Brushing at least twice a day for two minutes is part of your oral health routine. But when should those two times happen? Before you brush, take a look at what you need to know about timing, your teeth, meals, and making the most out of your at-home dental care.
A twice-a-day oral care routine typically equals brushing in the morning and the evening. Even though you know you should brush in the morning, you may not know which is better - to brush before or after breakfast. Read on for more information on the pros and cons of each option.
The Before-Breakfast Brush
Why should you brush when you wake up? Brushing your teeth immediately after getting out of bed has its advantages. These include:
- Reducing bad breath. Morning breath is common. Between the bacteria breeding overnight and a decrease in saliva production, bad tastes and odors can invade. If this is a problem for you, or if your family, spouse, or other loved one complains about the scent, consider brushing first thing in the morning.
- Decreasing decay. The same bacteria that cause morning breath produce enamel-eroding acids. Brushing the bacteria away can limit the number of bacteria - and the amount of decay.
- Increasing salivation. As you sleep, the amount of saliva your body produces drops. Brushing before breakfast increases salivation, helping to protect your teeth when you do eat.
- Reducing acid damage. Even though it may seem like a post-breakfast brush is best to remove acids, scrubbing your teeth immediately after eating or drinking acidic products can damage enamel.
Along with the benefits of brushing before breakfast, choosing a first-thing-in-the-morning approach may help you to remember your oral care routine. For some patients, brushing can get lost in the post-breakfast rush. But if you think you'll remember to brush after your morning meal, caring for your teeth after breakfast also comes with bonuses.
The Post-Breakfast Brush
What are the advantages to brushing after breakfast? Waiting to brush until after you eat can:
- Remove debris. Small particles of food that stick behind after eating may lodge themselves between teeth, causing discomfort during the day. Brushing after your morning meal removes these particles, keeping your mouth clean and pain-free.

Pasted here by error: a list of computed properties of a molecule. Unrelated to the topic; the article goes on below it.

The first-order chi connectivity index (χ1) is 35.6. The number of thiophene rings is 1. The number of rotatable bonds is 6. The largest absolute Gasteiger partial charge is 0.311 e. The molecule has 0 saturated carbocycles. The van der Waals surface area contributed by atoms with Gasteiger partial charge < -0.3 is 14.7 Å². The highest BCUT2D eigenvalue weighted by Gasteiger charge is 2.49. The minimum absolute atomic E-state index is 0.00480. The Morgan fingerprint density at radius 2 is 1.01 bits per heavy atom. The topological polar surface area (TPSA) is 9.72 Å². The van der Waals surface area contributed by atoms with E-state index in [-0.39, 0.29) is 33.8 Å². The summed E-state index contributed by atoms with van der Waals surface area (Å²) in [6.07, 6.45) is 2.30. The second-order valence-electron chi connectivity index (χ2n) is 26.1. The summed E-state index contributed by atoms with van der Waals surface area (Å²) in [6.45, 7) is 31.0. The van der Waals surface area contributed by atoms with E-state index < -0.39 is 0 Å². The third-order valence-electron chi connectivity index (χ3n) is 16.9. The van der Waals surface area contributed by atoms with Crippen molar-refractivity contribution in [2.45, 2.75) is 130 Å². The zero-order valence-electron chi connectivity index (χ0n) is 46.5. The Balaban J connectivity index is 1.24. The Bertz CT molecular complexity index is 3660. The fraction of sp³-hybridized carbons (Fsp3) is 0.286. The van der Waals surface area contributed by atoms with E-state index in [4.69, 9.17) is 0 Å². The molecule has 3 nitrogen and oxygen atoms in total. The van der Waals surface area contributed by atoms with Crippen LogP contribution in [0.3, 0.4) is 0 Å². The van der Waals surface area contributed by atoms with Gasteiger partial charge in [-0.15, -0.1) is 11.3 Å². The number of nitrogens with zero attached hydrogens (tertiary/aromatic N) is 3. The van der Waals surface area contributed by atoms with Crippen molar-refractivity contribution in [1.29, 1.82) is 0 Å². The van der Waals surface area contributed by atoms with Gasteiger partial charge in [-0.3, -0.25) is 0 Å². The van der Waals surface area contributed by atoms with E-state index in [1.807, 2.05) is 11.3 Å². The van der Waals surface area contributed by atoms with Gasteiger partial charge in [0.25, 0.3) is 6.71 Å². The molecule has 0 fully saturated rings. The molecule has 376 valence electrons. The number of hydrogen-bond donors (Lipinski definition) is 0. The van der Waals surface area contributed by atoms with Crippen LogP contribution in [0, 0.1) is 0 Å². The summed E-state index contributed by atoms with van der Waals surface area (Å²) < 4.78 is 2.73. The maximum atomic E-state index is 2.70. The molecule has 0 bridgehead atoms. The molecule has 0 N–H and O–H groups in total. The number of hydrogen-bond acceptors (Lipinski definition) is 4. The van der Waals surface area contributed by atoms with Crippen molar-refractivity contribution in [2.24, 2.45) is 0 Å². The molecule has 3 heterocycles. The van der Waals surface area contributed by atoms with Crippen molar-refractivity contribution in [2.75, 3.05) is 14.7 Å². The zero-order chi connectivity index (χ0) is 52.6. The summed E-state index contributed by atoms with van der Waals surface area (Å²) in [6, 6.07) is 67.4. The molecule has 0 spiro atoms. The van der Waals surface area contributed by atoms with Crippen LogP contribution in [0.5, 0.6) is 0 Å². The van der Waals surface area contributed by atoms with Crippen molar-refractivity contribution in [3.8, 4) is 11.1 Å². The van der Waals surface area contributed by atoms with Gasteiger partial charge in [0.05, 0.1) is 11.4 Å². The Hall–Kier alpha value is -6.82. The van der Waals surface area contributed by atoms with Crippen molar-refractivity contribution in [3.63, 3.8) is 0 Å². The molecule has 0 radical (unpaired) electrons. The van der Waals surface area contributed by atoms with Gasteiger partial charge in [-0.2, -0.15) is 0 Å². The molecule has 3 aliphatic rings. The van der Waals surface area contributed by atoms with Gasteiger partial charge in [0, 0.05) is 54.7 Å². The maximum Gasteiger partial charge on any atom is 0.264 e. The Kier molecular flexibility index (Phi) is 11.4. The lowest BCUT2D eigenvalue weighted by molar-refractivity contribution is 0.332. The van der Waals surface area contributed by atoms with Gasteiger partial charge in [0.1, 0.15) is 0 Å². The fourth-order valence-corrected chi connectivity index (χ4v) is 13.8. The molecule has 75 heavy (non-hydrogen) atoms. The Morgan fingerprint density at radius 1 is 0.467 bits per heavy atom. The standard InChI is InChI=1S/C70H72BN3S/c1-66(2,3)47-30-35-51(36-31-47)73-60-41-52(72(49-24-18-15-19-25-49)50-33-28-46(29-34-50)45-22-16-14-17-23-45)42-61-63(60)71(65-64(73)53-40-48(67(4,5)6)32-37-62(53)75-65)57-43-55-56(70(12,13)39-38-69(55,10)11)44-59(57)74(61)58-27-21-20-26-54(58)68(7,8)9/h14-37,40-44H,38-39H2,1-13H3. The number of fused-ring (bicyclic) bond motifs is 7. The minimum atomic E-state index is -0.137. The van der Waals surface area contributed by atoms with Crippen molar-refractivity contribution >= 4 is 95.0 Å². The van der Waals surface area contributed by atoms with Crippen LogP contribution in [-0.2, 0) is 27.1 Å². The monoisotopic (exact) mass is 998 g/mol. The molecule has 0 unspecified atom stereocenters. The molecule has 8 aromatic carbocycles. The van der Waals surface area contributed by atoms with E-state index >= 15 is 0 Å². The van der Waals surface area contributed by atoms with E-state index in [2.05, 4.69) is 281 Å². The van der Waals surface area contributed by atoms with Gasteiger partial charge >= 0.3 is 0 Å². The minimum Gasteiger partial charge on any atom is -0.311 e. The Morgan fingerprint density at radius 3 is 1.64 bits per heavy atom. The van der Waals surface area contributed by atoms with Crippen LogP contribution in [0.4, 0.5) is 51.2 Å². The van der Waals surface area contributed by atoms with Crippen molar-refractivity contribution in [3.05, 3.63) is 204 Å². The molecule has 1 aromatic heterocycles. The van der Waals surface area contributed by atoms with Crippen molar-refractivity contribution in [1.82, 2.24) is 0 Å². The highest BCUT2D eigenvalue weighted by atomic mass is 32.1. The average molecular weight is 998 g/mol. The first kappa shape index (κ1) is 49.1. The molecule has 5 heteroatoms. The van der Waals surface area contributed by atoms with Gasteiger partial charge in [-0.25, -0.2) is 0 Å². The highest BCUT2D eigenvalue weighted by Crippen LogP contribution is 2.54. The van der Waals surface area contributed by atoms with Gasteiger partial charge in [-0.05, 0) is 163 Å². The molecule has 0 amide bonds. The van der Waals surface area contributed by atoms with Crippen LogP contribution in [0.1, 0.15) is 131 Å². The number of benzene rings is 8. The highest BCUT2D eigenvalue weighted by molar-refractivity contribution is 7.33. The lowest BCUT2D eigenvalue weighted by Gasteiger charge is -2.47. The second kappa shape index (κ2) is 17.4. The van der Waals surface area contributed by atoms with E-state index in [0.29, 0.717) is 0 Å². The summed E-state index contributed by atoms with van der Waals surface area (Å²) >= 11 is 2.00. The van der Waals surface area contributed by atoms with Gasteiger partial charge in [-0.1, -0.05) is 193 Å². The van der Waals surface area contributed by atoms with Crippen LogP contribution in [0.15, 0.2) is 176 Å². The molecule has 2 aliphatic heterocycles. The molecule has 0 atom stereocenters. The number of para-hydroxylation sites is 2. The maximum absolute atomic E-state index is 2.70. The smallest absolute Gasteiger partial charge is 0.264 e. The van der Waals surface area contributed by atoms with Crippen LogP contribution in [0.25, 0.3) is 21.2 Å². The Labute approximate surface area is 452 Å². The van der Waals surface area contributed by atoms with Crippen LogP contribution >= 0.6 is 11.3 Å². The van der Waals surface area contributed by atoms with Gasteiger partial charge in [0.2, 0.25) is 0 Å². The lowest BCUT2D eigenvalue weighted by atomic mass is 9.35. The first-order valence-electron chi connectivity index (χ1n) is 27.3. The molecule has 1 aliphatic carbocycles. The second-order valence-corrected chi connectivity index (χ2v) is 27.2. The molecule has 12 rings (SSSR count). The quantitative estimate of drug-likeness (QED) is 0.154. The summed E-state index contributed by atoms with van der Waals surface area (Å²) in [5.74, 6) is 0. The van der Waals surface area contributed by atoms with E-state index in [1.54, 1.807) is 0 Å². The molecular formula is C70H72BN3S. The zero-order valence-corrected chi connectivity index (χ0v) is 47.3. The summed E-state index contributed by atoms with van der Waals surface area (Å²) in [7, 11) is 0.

- Reduce bacteria. The sugar-loving bacteria in your mouth feast on the leftover breakfast food in your mouth. A post-breakfast brush washes away the bacteria and the sugars they feed on.
- Remove tastes and odors. A heavily spiced breakfast can leave you with a bad taste in your mouth all day long. A two-minute brushing session can reduce the tastes or odors, leaving you with fresh breath.
Brushing your teeth isn't the only post-breakfast strategy to increase your dental health. Flossing is a necessary part of the oral care routine. Waiting until after your morning meal to floss allows you to remove decay-causing debris and bacteria wedged in between your teeth.
The Other Options
Are brushing before or after breakfast your only options? While you should brush for at least two minutes (and floss too) in the morning, you can also:
- Use mouthwash. If you don't like the morning breath smell and taste but don't want to brush right away, a mouthwash can reduce the odor and the bacteria level. This is also a post-breakfast option to freshen breath.
- Drink water. On its own, water won't clean your teeth. But a few sips and a swish can moisten your morning mouth or wash away debris left over after you eat.
- Brush twice. Talk to the dentist about this possibility. If you don't overdo it, the dentist may give the go-ahead to brush two times.
Diet is another way to limit pre- and post-breakfast issues. Skip sugar-filled cereals, fruit juices, and jelly or jam. These can increase plaque production and lead to decay.